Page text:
JPMorgan Chase & Co. Chief Executive Jamie Dimon will be deposed in two civil lawsuits over the bank’s relationship with the late financier Jeffrey Epstein, according to reports Tuesday.
In December, the U.S. Virgin Islands’ attorney general sued JPMorgan, alleging the bank had turned a blind eye to Epstein’s sex trafficking of minors while providing him financial services for years. The bank has also been sued by a woman who says she was sexually abused by Epstein.
JPMorgan’s lawyers have resisted having Dimon questioned, claiming he had no involvement in the bank’s dealings with Epstein.
According to the Wall Street Journal and Bloomberg News, the bank and the U.S. Virgin Island have reached an agreement where Dimon will answer questions under oath. A date was not named, but a judge had ordered all depositions to be completed by the end of May, according to Bloomberg.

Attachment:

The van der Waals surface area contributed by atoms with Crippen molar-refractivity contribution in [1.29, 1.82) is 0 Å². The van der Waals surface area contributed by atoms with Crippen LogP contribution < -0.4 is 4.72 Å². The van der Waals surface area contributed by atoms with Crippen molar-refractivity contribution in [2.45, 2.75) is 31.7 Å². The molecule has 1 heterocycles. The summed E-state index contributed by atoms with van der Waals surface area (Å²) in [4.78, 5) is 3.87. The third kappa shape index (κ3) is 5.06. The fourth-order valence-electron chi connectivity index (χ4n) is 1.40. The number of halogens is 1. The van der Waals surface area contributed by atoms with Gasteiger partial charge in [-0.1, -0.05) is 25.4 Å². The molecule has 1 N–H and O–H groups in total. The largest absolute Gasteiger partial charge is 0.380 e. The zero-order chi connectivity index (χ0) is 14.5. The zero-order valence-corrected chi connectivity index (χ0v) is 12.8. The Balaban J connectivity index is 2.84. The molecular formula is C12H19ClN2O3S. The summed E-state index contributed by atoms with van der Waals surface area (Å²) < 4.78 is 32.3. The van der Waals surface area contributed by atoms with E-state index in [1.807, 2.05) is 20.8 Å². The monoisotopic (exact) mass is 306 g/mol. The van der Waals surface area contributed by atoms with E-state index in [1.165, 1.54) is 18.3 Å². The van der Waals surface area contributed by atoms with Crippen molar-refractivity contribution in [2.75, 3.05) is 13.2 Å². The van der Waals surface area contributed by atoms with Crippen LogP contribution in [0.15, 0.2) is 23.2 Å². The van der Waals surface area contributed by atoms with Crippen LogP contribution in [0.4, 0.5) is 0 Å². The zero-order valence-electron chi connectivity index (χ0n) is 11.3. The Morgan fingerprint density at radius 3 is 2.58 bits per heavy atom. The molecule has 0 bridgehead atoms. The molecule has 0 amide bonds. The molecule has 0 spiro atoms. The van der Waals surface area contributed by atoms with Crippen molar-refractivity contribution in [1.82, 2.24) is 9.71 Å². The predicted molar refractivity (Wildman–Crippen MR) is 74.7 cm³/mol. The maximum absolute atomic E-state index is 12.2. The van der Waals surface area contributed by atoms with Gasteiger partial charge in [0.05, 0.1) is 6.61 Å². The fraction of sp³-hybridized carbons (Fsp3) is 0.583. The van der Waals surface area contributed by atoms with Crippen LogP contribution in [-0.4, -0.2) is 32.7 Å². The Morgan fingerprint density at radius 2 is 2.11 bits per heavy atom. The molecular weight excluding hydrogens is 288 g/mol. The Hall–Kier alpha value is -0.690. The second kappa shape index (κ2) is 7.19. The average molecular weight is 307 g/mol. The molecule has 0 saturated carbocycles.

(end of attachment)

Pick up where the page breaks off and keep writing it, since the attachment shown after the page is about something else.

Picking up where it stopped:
The Financial Times first reported plans for the deposition.
Epstein banked with JPMorgan for roughly 15 years, including about five years after he pleaded guilty to soliciting sex from a minor in 2008. In 2019, the New York Times reported JPMorgan compliance officers had warned that Epstein posed an unacceptable legal and reputational risk a decade earlier, but their warnings went ignored. The bank finally cut ties with him in 2013. Epstein died in prison in 2019 while awaiting trial for sex-trafficking charges.
Earlier this month, JPMorgan sued one of its former executives, Jes Staley, alleging he helped conceal Epstein’s sex abuse in order to keep him as a client.
Shares of JPMorgan JPM, +0.30% are down about 4% year to date, and down nearly 9% over the past 12 months, compared to the S&P 500’s SPX, -0.16% 3.4% gain in 2023 and 14% decline over the past year.
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